The subways had stopped running for the night so I found a somewhat comfortable chair and fell asleep for about 3 hours until the first train in the morning. I was woken up intermittently by pains in my neck and security checking for tickets. Fianlly 5:00 came around and I walked to the Red Line train, which took me to the neighborhood of Silver Lake, where my friends live.  I walked down Sunset Boulevard to Sanborn and found the house before sunrise. There was a key under the mat for me, I let myself in and was asleep on the couch shortly.

My friends in L.A. are some of my room mates from college. Griff, Evan and evan’s cousin Dylan. Griff, who was born on the same day as me, had moved to Los Angeles a few years ago to pursue his passion of writing. He struggled for a long time to get his feet on the ground but now seemed to be on the up and up, establishing himself in the literary community and doing some freelance editing. Evan has had a rollercoaster ride the last few years but is always on a crazy adventure so he had lots of great stories to share. The house also had a couchsurfing guest at the time I was there, a sweet French girl named Elsa on holiday.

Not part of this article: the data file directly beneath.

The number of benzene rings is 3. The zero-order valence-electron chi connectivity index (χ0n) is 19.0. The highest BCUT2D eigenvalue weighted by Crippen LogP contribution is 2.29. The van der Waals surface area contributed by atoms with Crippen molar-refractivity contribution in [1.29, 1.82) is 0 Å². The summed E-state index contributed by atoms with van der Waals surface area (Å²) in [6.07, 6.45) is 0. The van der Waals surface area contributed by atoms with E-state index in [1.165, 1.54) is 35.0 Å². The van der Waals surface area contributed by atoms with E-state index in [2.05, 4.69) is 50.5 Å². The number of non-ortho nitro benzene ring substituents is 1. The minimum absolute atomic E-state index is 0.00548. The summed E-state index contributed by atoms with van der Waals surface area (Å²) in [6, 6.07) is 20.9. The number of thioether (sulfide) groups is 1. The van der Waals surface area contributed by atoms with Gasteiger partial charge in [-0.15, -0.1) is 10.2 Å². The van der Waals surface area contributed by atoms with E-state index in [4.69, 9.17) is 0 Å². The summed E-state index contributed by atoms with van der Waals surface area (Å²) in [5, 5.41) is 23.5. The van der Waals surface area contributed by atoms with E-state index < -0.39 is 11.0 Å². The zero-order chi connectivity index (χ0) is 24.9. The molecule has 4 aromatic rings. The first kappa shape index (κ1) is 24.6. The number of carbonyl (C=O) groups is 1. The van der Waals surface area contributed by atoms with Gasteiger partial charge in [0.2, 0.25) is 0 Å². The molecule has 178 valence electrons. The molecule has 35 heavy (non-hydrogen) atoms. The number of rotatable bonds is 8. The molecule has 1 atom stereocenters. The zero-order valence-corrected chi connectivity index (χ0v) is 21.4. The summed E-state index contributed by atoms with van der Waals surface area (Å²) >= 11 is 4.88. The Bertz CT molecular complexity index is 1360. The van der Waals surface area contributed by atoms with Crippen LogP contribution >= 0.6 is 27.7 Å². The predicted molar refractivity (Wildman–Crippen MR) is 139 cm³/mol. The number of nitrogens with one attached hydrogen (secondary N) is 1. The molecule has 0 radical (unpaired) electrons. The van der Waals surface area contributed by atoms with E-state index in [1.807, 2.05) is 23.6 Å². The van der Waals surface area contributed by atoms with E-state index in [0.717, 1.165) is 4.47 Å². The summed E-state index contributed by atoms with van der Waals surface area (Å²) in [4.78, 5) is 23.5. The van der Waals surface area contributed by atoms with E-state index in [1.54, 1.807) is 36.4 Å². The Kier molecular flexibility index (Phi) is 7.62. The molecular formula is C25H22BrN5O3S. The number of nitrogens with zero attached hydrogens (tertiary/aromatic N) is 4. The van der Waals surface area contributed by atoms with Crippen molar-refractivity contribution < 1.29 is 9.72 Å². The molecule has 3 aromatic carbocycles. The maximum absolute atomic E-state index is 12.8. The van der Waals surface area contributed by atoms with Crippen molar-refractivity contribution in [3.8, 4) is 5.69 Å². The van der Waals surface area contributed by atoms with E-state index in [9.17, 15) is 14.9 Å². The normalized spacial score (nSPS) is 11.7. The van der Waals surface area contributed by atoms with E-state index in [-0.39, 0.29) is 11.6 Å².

Los Angeles, as far as the city,  was what I had expected it to be. Busy, fashionable and choked full of cars and smog. I spent a lot of time relaxing during the day, hanging out with Dylan and Elsa. Evan took me to Griffith Park just after sunset. We walked up to the observatory and looked at downtown L.A. The sky was heavy and orange in the sunset with what I presumed to be smog. We returned home and made an enchilada dinner with microbrews which would be my last in a long time.